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Tibial Diaphyseal Fractures in Children: Case Study

Tibial diaphyseal fractures are common among younger patients, and when treated through traditional methods, the results are often positive.

Orthopedic doctors should consider several factors when dealing with fractures, such as age, place of affection, type of fracture and therapy. When submitted to angular impacts, the anatomical advantage of a thicker periosteum and flexibility may be an advantage.

Stabilization surgery for adolescents has become a trend in the orthopedic and traumatology fields due to the greater severity and complexity of fractures in that age group. Infection, delayed union and non-union, frequent fractures complications in adults, are much less common in children.

Tibia fractures in children and adolescents are the most common lower-extremity fractures. Among the pediatric population, they represent 10 to 15% of all fractures. With closed treatment, they recover more quickly and present few complications, such as delay in consolidation and pseudarthrosis.

Tibial diaphyseal fracture in children is the most common if they are still learning to walk – it is a result of low-energy trauma, causing fractures with smaller deviations than in adolescents. Bone resistance to direct impact trauma and torsional trauma tends to increase with age.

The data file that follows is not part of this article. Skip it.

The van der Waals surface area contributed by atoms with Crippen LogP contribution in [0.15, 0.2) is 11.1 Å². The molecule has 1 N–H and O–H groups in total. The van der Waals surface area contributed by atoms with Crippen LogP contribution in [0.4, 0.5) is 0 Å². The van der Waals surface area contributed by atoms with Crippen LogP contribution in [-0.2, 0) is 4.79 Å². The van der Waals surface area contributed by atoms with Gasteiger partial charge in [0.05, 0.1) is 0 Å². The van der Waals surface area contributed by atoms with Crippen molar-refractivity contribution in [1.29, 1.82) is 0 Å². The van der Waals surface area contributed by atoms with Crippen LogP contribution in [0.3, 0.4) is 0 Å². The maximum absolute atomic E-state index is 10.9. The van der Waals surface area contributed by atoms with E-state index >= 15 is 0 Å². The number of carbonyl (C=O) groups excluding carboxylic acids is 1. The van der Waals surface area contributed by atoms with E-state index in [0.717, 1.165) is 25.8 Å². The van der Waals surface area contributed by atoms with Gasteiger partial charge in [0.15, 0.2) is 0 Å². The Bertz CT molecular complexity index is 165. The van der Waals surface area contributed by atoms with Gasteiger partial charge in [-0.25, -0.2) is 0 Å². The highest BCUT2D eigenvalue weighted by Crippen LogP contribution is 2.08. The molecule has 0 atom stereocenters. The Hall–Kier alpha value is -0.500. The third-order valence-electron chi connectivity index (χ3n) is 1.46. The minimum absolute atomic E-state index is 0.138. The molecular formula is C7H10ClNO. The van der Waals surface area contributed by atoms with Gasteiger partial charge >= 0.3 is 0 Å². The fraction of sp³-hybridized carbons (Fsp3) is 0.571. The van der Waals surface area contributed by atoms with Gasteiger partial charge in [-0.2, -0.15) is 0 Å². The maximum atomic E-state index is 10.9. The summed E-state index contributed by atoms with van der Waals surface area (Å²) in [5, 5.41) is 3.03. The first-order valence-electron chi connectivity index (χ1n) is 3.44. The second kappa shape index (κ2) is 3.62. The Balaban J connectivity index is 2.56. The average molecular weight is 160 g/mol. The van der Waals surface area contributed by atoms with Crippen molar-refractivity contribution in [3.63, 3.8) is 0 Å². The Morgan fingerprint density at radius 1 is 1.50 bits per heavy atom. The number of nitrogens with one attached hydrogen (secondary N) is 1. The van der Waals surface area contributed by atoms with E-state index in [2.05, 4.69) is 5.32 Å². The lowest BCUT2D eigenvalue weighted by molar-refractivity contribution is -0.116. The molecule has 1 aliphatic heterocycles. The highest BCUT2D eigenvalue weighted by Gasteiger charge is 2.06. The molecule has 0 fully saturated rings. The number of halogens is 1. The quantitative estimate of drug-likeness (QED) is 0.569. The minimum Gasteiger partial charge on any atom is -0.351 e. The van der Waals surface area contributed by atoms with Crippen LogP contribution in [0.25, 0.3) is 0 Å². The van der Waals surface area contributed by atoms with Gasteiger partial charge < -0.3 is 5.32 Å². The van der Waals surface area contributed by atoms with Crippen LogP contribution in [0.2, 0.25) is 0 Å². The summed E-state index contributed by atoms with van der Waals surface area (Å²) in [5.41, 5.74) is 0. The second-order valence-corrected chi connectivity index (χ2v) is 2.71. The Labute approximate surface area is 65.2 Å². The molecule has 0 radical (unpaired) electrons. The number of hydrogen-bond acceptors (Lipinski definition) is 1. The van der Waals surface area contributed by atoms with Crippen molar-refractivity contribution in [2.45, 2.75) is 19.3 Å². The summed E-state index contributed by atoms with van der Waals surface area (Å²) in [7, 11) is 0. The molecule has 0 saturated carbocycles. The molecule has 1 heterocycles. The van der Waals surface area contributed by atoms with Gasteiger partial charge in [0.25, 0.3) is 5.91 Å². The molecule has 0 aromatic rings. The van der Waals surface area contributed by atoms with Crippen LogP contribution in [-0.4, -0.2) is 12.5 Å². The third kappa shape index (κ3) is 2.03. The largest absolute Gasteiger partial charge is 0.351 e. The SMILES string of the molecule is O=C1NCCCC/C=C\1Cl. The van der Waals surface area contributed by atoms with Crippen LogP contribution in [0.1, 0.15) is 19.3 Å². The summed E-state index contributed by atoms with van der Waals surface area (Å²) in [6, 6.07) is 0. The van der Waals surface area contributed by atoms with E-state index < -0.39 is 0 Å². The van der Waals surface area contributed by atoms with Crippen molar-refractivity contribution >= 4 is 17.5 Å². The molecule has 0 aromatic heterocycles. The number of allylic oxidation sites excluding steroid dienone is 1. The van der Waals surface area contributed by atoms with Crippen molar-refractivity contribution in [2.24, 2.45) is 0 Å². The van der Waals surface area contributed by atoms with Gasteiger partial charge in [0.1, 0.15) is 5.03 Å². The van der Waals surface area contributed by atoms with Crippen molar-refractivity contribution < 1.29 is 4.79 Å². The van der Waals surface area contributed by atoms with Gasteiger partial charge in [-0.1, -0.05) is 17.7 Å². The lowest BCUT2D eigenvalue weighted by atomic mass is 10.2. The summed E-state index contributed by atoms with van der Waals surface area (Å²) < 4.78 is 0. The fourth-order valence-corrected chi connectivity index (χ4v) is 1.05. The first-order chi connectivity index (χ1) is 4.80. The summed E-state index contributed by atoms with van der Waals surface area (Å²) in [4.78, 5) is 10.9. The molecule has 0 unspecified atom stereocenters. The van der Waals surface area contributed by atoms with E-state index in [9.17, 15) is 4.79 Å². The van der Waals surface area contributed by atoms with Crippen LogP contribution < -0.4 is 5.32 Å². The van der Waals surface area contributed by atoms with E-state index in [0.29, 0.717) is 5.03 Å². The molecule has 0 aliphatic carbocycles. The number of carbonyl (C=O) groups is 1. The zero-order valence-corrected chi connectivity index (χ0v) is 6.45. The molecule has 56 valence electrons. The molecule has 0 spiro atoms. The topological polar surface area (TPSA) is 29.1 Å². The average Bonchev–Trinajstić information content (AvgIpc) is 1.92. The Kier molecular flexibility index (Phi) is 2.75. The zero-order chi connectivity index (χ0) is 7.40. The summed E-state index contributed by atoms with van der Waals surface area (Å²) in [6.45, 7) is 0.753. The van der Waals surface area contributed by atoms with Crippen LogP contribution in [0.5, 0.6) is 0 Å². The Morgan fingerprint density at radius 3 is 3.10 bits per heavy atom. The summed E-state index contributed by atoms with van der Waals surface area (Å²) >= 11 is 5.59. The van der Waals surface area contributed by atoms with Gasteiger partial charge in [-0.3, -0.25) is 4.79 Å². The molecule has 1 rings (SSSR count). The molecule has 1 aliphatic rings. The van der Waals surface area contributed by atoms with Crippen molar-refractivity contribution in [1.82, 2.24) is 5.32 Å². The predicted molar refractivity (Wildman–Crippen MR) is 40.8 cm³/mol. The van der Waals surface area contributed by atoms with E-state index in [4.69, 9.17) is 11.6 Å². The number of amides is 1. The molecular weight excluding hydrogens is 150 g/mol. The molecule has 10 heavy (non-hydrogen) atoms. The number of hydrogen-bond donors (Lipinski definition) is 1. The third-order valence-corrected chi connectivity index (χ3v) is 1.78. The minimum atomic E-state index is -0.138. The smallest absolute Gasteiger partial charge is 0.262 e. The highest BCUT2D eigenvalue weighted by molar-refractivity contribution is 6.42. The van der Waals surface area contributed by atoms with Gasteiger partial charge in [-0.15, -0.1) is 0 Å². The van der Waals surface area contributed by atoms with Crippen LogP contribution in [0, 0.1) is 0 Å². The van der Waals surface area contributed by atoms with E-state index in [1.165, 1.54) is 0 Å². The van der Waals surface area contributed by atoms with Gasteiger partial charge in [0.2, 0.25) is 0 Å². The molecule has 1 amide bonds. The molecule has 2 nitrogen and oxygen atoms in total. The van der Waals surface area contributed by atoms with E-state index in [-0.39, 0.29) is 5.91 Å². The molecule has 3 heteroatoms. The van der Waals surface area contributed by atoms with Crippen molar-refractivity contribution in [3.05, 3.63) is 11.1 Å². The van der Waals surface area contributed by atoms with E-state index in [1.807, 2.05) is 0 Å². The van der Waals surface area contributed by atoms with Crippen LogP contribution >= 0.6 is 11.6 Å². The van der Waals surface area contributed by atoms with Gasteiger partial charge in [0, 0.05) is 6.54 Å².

How to prepare a child for surgery?

High-energy trauma fractures are most common in adolescents – it is at this age that fractures with tibia and ipsilateral fibular displacement come together with soft tissue injuries and, as a result, treatment becomes more complex and the prognosis is influenced.

The peak of affection of tibial fractures occurs, on average, at the age of 8.

Approximately 6 to 10% of tibia fractures are exposed70% of them occur in an isolated manner, while 30% are associated with ipsilateral fibular fracture. This bone is also the second most frequently fractured bone in beaten children, about 26% of fractures in these children are of the tibia – a scary percentage when you think about it.

Fractures of the diaphysis of the tibia or fibula represent approximately 4 to 5% of all pediatric fractures. These fractures are divided into 3 categories:

  • Without deviation;
  • Oblique or spiral;
  • Transverse and comminuted with deviation.

The tibia has limited remodeling potential. However, the deformity in external rotation is better tolerated than in internal rotation.

Babies and infants can correct around 50% of the post-fracture residual angulation and, in children up to 10 years old, there is an improvement of the poor axial alignment in 25% of the cases.

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